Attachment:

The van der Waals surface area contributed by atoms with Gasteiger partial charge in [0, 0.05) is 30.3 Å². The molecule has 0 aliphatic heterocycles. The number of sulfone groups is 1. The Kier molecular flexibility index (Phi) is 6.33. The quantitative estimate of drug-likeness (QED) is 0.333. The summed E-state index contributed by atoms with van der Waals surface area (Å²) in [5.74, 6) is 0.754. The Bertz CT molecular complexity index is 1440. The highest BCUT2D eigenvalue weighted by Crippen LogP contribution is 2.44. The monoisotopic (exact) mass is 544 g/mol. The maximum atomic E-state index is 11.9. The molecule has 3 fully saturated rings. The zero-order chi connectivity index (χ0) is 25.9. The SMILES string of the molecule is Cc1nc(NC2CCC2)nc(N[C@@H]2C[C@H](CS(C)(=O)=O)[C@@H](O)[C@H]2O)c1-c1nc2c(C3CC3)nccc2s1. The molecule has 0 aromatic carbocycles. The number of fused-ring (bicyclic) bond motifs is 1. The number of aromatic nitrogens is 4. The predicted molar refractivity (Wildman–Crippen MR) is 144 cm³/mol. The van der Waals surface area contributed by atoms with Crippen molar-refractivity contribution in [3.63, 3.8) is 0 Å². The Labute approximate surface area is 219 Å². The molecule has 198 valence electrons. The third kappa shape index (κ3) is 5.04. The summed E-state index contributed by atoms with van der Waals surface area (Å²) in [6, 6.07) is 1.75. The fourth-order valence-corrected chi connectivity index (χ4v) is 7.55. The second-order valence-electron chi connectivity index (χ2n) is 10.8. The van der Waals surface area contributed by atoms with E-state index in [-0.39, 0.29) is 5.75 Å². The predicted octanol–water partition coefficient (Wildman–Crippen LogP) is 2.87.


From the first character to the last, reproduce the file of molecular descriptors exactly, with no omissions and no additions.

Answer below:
The van der Waals surface area contributed by atoms with Gasteiger partial charge in [0, 0.05) is 30.3 Å². The molecule has 0 aliphatic heterocycles. The number of sulfone groups is 1. The Kier molecular flexibility index (Phi) is 6.33. The quantitative estimate of drug-likeness (QED) is 0.333. The summed E-state index contributed by atoms with van der Waals surface area (Å²) in [5.74, 6) is 0.754. The Bertz CT molecular complexity index is 1440. The highest BCUT2D eigenvalue weighted by Crippen LogP contribution is 2.44. The monoisotopic (exact) mass is 544 g/mol. The maximum atomic E-state index is 11.9. The molecule has 3 fully saturated rings. The zero-order chi connectivity index (χ0) is 25.9. The SMILES string of the molecule is Cc1nc(NC2CCC2)nc(N[C@@H]2C[C@H](CS(C)(=O)=O)[C@@H](O)[C@H]2O)c1-c1nc2c(C3CC3)nccc2s1. The molecule has 0 aromatic carbocycles. The number of fused-ring (bicyclic) bond motifs is 1. The number of aromatic nitrogens is 4. The predicted molar refractivity (Wildman–Crippen MR) is 144 cm³/mol. The van der Waals surface area contributed by atoms with Crippen molar-refractivity contribution in [3.63, 3.8) is 0 Å². The Labute approximate surface area is 219 Å². The molecule has 198 valence electrons. The third kappa shape index (κ3) is 5.04. The summed E-state index contributed by atoms with van der Waals surface area (Å²) in [6, 6.07) is 1.75. The fourth-order valence-corrected chi connectivity index (χ4v) is 7.55. The second-order valence-electron chi connectivity index (χ2n) is 10.8. The van der Waals surface area contributed by atoms with E-state index in [-0.39, 0.29) is 5.75 Å². The predicted octanol–water partition coefficient (Wildman–Crippen LogP) is 2.87.